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Core stemness mechanisms revealed through homology

The "stemness" hypothesis states that different types of stem cells share a core set of mechanisms that regulate the shared stem cell properties of self-renewal and multi-lineage potential. Previous attempts to identify genes required for core stem cell function across stem cell types using transcriptional profiling have identified few such genes. We hypothesized that functional redundancy and tissue-specific expression of functionally redundant homologs mask common stem cell mechanisms. Using an unbiased, genome-wide computational screen of many publicly available mouse stem cell profiling experiments, we tested for shared differential expression across different stem cell types accounting for the possible tissue-specific expression of gene homologs. We found 103 evolutionarily related groups of homologous genes with reproducible, statistically significant, cell type diverse and stem cell-specific upregulation in multiple stem cell types. Shared homolog groups include previously identified self-renewal genes in the Myc, Myb, Chd and Cip/KIP families, as well as genes newly implicated in stem cell function. Our results suggest that different stem cells express distinct repertoires of genes that are functionally synonymous and point to specific examples of functional redundancy in pathways controlling cell adhesion, quiescence, and gene silencing. Genes within these homolog families are prime candidate regulators of conserved stemness mechanisms and may play critical roles as stem cell markers.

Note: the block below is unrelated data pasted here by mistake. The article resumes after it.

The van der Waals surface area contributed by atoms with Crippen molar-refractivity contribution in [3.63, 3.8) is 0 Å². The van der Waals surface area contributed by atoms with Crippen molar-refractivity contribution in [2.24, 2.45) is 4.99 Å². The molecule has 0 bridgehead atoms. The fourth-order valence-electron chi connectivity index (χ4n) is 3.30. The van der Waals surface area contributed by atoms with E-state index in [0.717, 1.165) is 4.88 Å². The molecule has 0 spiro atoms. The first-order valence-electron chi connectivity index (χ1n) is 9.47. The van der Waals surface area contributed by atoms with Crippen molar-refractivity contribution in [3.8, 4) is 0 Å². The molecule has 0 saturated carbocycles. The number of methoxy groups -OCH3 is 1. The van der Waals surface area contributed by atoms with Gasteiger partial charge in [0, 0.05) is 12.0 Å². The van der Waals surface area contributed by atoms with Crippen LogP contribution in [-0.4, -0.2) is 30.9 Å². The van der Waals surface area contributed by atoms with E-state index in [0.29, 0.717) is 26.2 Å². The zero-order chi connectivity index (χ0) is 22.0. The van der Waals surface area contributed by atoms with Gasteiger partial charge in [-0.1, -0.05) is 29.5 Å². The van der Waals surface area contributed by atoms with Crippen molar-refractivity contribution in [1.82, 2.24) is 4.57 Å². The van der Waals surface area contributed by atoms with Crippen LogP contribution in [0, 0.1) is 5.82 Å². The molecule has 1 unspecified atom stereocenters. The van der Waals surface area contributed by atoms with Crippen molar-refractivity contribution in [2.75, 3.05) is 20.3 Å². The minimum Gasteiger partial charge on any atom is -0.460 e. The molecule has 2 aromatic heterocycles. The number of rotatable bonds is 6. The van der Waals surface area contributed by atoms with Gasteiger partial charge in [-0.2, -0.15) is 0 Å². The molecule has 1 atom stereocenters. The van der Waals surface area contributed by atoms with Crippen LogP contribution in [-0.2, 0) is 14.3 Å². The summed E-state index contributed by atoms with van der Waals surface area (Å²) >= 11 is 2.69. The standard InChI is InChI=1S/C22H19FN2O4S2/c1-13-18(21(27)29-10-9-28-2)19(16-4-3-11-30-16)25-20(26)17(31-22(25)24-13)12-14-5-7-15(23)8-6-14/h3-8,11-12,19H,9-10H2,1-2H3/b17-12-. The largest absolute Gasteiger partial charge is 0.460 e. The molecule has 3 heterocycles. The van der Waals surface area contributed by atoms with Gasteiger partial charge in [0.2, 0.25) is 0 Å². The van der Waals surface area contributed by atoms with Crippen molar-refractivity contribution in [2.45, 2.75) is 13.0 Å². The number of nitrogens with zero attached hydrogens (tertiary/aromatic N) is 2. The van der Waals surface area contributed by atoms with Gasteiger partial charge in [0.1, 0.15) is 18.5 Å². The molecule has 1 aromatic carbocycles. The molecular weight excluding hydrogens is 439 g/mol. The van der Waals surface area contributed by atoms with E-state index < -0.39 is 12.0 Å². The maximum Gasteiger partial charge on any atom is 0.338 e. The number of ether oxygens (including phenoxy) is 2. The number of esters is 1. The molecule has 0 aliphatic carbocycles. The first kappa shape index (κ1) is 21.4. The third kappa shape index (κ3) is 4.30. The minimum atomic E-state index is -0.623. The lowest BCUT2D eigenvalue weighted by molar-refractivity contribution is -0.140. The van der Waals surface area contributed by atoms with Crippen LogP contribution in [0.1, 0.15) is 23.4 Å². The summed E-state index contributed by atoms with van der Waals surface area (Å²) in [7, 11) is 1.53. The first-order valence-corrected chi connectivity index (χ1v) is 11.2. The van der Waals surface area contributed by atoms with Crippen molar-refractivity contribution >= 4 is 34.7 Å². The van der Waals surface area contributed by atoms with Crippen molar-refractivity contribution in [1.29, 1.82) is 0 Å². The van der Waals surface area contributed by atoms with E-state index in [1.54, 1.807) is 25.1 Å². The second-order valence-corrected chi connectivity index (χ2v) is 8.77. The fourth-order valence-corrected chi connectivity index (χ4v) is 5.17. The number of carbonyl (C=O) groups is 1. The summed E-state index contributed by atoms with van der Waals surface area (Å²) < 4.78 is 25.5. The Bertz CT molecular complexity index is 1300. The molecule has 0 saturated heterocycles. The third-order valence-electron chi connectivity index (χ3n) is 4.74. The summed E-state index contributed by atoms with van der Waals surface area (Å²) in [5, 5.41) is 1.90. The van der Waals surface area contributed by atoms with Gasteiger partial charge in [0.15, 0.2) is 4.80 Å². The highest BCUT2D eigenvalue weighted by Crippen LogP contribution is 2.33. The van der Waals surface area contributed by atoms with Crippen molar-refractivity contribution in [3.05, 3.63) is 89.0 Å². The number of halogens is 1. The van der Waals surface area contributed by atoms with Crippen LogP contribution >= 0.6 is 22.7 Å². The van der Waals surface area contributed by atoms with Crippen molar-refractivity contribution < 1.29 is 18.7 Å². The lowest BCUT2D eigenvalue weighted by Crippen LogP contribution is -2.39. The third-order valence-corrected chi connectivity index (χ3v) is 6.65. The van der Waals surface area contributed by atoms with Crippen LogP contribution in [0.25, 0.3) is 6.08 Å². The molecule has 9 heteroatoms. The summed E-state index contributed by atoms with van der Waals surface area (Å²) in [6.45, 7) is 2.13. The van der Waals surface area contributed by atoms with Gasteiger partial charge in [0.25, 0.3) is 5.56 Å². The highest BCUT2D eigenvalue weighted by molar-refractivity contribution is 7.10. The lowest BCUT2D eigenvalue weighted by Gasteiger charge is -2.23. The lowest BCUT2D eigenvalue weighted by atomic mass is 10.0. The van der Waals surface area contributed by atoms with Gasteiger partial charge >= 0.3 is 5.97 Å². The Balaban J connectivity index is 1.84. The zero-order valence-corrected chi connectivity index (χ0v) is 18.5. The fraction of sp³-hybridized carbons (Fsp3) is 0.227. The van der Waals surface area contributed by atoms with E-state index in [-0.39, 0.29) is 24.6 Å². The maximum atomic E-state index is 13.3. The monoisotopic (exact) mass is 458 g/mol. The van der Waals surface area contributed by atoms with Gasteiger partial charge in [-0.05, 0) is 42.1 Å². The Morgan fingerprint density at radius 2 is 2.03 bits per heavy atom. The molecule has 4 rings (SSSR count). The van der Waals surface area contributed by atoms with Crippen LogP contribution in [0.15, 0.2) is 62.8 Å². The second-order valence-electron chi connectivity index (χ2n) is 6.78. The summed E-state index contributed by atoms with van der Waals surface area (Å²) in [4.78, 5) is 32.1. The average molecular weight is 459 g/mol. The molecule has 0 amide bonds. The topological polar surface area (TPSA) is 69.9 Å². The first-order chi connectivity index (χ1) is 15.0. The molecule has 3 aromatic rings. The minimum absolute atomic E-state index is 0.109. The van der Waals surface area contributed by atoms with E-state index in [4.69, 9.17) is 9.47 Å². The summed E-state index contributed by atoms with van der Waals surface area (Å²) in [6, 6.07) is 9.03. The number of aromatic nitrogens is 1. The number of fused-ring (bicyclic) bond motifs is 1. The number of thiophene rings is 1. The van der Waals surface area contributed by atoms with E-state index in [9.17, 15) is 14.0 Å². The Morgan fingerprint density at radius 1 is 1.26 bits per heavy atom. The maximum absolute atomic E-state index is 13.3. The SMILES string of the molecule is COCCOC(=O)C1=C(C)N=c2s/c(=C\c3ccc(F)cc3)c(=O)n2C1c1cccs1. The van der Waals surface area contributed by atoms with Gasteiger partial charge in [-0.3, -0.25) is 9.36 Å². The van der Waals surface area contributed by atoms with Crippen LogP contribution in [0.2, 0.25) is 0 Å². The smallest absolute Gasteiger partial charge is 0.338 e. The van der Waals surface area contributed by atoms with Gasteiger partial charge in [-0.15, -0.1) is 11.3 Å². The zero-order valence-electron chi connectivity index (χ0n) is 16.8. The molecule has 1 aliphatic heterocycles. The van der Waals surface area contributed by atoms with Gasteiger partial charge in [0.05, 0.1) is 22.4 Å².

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Correspondence to Martina Koeva.

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Open Access This article is published under license to BioMed Central Ltd. This is an Open Access article is distributed under the terms of the Creative Commons Attribution 2.0 International License (, which permits unrestricted use, distribution, and reproduction in any medium, provided the original work is properly cited.

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Koeva, M., Forsberg, E.C. & Stuart, J.M. Core stemness mechanisms revealed through homology. BMC Bioinformatics 10 (Suppl 13), O4 (2009).

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